In your case, you want to load versions as though you had created them in the past. This can be achieved, but indirectly. Each master has a method setTimeSource(TimeSource) that allows you to change the current instant of the master. In your loader you do the following psuedo-code:

foreach (document in listYouWantToStore) {
master.setTimeSource(TimeSource.fixed(versionInstant))
master.add(document)
}

This has the effect of temporarily changing the current time of the master while you write each document, allowing you to add records in the past. Make sure you only do this on a master that is running locally rather than one on a shared server!


#11

Hello @stephen ,

Interesting design.
Can i know the design goal behind making timesource parameter configurable to the programmer.
Wont this have side effects , like if someone else is retrieving security information on the current instant , and i am changing the TimeSource as told above , wont the other person get some old record ?
Also once i am done , i need to revert the timesource to the old one right…

Thanks
Vineeth


#12

The TimeSource parameter is not really intended for this purpose - it should only be set once at construction and never changed. However, right now it is the only way to achieve your goals. As I noted and you picked up on, changing a master’s TimeSource would have negative consequences for other users, so the master must be only used by the loading tool. ie. create a new DBSecurityMaster or similar solely for this purpose. Longer term, we will need to design a better solution to this use case.


#13

Thanks for the explanation @stephen .
There was something i left out to ask.
Is it guaranteed that for a time frame only 1 version exist (except in the case when correction happens)?
That is , if i manually “update” another version whose timeframe overlaps with another existing one , will OG throw an exception or something ?

But then before asking all those questions , i need to confirm if this concept of versioning was brought in for this purpose or is it a more wider use case implementation feature :slight_smile:

Thanks
Vineeth


#14

Versioning is a core OpenGamma feature, designed to ensure that a report can always be recreated.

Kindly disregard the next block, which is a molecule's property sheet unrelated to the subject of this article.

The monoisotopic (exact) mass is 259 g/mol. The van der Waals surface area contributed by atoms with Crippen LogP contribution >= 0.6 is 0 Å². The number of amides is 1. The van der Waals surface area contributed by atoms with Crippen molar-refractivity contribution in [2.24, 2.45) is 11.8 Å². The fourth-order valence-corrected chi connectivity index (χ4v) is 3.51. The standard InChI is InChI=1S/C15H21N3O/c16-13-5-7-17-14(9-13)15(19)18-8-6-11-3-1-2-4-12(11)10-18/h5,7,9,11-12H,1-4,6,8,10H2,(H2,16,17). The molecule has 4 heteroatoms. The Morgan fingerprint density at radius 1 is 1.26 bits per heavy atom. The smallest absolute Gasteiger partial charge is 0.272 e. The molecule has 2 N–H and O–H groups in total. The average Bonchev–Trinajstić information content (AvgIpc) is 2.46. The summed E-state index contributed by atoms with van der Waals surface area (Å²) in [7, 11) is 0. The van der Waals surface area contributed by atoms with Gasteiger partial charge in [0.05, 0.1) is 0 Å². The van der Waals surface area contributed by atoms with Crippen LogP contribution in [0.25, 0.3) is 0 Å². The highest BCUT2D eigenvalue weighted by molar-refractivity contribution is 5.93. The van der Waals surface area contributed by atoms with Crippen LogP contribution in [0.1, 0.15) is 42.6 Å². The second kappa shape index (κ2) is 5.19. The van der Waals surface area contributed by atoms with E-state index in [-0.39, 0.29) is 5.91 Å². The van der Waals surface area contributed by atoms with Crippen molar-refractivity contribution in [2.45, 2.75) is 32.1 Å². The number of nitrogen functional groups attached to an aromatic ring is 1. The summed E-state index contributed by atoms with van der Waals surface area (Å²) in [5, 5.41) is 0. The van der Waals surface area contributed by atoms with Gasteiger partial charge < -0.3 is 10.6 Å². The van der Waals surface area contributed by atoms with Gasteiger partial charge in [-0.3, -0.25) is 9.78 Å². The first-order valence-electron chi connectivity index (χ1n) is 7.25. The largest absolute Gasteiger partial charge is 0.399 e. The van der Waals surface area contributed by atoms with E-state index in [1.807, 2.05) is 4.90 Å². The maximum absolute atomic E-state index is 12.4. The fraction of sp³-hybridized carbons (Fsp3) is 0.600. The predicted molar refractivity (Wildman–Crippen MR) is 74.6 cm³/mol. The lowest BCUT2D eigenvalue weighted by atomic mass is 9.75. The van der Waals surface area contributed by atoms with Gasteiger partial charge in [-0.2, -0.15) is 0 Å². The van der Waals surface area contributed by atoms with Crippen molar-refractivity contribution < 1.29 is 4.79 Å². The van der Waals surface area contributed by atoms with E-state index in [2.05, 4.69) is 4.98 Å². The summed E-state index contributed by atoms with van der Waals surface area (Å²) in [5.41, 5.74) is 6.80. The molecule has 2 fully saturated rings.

You can only add new versions after all existing versions (without writing manual SQL). So, the only way to change a historic version is by correcting it. So, yes, for any given instant, there is only one version of the document (ignoring corrections). The database masters validate these rules.


#15

Just for the record , i could achieve the same without the timesource feature.

SecurityDocumentTime code -> https://gist.github.com/2041341

  SecurityDocumentTime doc = new SecurityDocumentTime(security);
  Instant start = Instant.ofEpochMillis(1000000);
  Instant end = Instant.ofEpochMillis(2000000);
  doc.setRealVersionFromInstant(start);
  secMaster.add(doc);
  security.setCompanyName(security.getCompanyName() + "_new");
  start = end;  
  doc = new SecurityDocumentTime(security);
  doc.setRealVersionFromInstant(start);
  secMaster.update(doc);

And as i use this only for loading , i didn’t find any side effects.


#16

That approach probably works today, although we wouldn’t guarantee it keeps on working. It does mean that the correction instant will be now, which may or may not be fine depending on your use case.


#17

@stephen - though the approach you had mentioned is workable solution , i feel there should be provision to handle such scenarios without side effect. I feel the user should have provision to mention the start date of the new version.

If you also feel the same , kindly open an issue.

Thanks
Vineeth


#18

http://jira.opengamma.com/browse/PLAT-2040